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May 2, 2020
Apr 21, 2022

Soft DTW for PyTorch in CUDA

Fast CUDA implementation of soft-DTW for PyTorch. Based on pytorch-softdtw but can run up to 100x faster! Both forward() and backward() passes are implemented using CUDA.

My implementation is partly inspired by "Developing a pattern discovery method in time series data and its GPU acceleration" wherein a diagonal-based implementation of the Belman recursion is proposed.

Getting Started

This code depends on PyTorch and Numba. Just include in your projects, and you should be good to go!

You can also run the included profiler/test (tested with Python v3.6), and see the speedups you'd get:

git clone
cd pytorch-softdtw-cuda

Example Usage

A sample code is already provided in the script. Here's a quick example:

from soft_dtw_cuda import SoftDTW

# Create the sequences
batch_size, len_x, len_y, dims = 8, 15, 12, 5
x = torch.rand((batch_size, len_x, dims), requires_grad=True)
y = torch.rand((batch_size, len_y, dims))
# Transfer tensors to the GPU
x = x.cuda()
y = y.cuda()

# Create the "criterion" object
sdtw = SoftDTW(use_cuda=True, gamma=0.1)

# Compute the loss value
loss = sdtw(x, y)  # Just like any torch.nn.xyzLoss()

# Aggregate and call backward()

Demo Project

Checkout DeepNAG, our deep non-adversarial gesture generator. We show that a RNN-based gesture generator trained with soft DTW can outperform the same generator trained using a GAN framework.


If you use this code in your research, please cite the following publications:

  title={{Deep Recurrent Networks for Gesture Recognition and Synthesis}},
  author={Mehran Maghoumi},
  school={University of Central Florida Orlando, Florida}

  title={DeepNAG: Deep Non-Adversarial Gesture Generation},
  author={Maghoumi, Mehran and Taranta, Eugene Matthew and LaViola, Joseph},
  booktitle={26th International Conference on Intelligent User Interfaces},


This is awesome! What can I do to help?

Consider starring this repository if you find it helpful. Also, don't forget to thank the author of pytorch-softdtw for his CPU implementation.

Also, please consider contributing to this project by improving the performance, addressing existing limitations, etc. PRs are greatly welcome!

Does it support pruning?

Yes! Use the bandwitdh argument to specify the Sakoe-Chiba bandwidth to use for pruning.

How fast does it run?

It depends on your batch size and sequence length. The longer the sequences and the larger the batch size, the faster this code runs.

Here's what I get with Ryzen 9 3900x and Titan RTX:

Profiling forward() + backward() times for batch_size=128, seq_len_a=17, seq_len_b=15, dims=2...
	CPU:      0.006849725800202577
	GPU:      0.0017813925996961189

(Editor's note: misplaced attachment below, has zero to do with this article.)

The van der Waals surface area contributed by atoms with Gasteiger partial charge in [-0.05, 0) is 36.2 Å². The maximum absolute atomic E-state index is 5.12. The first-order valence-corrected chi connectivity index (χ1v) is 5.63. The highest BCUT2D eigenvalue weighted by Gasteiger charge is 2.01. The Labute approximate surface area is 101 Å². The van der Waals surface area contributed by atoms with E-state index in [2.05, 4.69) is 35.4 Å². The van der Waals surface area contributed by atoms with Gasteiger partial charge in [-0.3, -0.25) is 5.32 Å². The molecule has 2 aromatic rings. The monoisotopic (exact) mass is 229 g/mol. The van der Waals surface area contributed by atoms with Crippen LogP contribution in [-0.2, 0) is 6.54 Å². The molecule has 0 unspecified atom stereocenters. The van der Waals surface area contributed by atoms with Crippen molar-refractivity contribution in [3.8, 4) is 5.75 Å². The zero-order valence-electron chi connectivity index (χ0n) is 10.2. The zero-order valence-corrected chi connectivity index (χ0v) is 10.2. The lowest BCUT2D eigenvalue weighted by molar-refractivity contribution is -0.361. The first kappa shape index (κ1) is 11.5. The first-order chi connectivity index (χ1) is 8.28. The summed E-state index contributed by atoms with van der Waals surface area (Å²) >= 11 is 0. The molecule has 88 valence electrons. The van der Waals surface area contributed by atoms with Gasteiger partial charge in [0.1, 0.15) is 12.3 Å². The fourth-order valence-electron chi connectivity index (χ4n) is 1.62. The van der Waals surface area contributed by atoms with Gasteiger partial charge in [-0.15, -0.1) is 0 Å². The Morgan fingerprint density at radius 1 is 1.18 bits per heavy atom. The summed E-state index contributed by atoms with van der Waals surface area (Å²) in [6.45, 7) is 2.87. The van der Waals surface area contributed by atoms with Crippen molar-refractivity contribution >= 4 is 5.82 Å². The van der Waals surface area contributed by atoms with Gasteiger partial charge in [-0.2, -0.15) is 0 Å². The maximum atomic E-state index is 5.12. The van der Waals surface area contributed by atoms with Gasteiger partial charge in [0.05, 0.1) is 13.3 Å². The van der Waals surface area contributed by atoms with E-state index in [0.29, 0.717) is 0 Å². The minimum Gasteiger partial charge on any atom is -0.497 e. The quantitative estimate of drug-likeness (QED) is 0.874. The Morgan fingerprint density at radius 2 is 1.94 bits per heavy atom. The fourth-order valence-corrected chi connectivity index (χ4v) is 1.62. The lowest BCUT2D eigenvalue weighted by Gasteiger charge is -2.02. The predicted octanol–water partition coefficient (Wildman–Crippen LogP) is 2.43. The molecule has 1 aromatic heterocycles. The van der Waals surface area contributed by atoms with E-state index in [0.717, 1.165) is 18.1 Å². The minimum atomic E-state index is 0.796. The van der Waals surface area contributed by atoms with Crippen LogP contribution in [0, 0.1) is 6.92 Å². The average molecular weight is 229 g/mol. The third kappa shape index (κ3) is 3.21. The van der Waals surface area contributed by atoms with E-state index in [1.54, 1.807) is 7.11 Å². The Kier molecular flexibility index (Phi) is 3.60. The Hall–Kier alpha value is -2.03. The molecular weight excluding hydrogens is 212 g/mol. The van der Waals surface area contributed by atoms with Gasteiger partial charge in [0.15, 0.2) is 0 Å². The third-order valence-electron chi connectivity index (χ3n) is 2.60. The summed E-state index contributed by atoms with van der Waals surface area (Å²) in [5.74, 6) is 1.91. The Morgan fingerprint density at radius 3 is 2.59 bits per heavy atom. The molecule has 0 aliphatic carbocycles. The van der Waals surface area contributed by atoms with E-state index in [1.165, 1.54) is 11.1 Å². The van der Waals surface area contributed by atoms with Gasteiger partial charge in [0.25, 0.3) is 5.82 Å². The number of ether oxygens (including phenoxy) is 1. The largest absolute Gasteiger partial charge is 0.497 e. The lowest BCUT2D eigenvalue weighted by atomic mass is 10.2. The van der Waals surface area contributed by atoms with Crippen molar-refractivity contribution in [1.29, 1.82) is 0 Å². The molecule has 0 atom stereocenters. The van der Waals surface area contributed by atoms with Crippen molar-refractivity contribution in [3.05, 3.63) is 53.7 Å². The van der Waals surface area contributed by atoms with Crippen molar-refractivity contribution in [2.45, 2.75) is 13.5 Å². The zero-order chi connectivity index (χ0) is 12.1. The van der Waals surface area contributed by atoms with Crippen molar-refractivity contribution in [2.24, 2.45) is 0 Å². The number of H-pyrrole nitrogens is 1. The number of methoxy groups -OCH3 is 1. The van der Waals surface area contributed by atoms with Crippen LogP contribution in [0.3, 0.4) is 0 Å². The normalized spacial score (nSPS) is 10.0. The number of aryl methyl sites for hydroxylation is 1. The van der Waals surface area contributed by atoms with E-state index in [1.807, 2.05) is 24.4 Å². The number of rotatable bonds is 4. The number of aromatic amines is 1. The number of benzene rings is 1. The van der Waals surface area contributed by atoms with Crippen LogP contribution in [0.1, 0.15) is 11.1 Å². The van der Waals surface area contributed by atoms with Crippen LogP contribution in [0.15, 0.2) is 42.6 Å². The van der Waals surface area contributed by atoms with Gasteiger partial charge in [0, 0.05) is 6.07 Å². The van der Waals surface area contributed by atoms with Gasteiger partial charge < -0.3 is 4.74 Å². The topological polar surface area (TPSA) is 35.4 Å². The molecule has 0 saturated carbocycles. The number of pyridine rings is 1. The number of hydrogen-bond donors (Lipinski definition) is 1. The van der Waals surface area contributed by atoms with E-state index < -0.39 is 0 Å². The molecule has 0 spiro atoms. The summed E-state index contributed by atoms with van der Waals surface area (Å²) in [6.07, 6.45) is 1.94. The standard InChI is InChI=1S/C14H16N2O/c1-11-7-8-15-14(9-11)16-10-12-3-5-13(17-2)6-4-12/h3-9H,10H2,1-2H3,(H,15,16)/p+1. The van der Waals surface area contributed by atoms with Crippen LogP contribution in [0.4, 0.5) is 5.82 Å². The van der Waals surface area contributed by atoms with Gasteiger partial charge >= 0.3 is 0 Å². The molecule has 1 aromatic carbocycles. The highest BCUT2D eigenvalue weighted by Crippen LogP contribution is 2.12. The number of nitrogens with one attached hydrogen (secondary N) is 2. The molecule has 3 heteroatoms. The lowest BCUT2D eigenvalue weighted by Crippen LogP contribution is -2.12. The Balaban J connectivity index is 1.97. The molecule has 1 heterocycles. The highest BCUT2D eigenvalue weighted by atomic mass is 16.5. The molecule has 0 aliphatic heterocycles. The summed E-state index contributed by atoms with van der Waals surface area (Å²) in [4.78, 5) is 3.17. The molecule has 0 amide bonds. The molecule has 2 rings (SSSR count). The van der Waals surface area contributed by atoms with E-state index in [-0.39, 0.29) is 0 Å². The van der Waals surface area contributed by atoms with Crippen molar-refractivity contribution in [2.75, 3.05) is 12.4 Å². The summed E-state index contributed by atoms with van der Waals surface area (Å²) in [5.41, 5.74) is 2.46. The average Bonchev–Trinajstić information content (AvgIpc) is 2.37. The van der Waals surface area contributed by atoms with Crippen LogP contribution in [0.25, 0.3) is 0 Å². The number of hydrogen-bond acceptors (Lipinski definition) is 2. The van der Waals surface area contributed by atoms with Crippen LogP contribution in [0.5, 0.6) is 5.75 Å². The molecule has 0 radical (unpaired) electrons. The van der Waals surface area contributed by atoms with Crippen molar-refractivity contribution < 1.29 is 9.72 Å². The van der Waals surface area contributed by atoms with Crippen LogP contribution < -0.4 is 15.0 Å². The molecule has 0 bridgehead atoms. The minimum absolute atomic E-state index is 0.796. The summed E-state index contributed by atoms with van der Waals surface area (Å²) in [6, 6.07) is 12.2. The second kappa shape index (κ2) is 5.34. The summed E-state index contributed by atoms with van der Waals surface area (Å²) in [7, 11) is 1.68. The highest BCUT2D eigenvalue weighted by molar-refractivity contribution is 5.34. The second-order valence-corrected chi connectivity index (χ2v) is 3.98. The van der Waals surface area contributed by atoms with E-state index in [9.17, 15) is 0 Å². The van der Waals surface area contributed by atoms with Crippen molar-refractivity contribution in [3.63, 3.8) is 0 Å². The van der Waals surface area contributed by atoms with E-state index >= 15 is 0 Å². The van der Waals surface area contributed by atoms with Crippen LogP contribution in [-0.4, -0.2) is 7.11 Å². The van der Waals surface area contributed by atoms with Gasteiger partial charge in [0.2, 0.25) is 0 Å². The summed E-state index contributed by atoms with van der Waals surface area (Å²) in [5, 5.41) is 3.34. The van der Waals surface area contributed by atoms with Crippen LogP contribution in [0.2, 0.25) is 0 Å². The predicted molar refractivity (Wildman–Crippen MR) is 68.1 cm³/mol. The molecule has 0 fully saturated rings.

Speedup:  3.8451522709654493

Profiling forward() + backward() times for batch_size=512, seq_len_a=64, seq_len_b=64, dims=2...
	CPU:      0.23511007620036253
	GPU:      0.0038500409998960096
	Speedup:  61.06690193863206

Profiling forward() + backward() times for batch_size=512, seq_len_a=256, seq_len_b=256, dims=2...
	CPU:      3.7511388037995856
	GPU:      0.03190629960008664
	Speedup:  117.5673409582539

Note that there are tons of opportunities for optimizing this code further (e.g. various CUDA optimizations such as the use shared memory, etc.). Contributions/improvements are greatly appreciated!

How accurate are the results?

Depends on the length of your inputs. Because of the sequential nature of this code, the longer your input sequences are, the higher numerical errors become due to accumulation. Especially in the backward() call, you could see floating point errors of up to 1e-3 on uniform random inputs in the range [0, 1) in the resulting derivative tensor.

The unit tests included in verify the results against the CPU implementation.

What are the limitations?

Some limitations are:

  1. All sequences in the same batch should have the same length / number of features.
  2. Inputs cannot have lengths longer than 1024 (due to CUDA limitations on the maximum block size). The code will warn if your sequence length is too long, and will fall-back to the CPU implementation.
  3. You may run out of CUDA resources if your inputs are long (but still less than 1024). See below.


This means the length of your sequences is too long, and your GPU cannot spawn a sufficient number of threads. This is related to point 4 above in the "limitations". I'm not sure if it's possible to query the CUDA device in Numba to see if launching the kernel is possible given the number of necessary threads. In these cases consider using the CPU implementation.


This project is licensed under the MIT License.


Fast CUDA implementation of (differentiable) soft dynamic time warping for PyTorch using Numba








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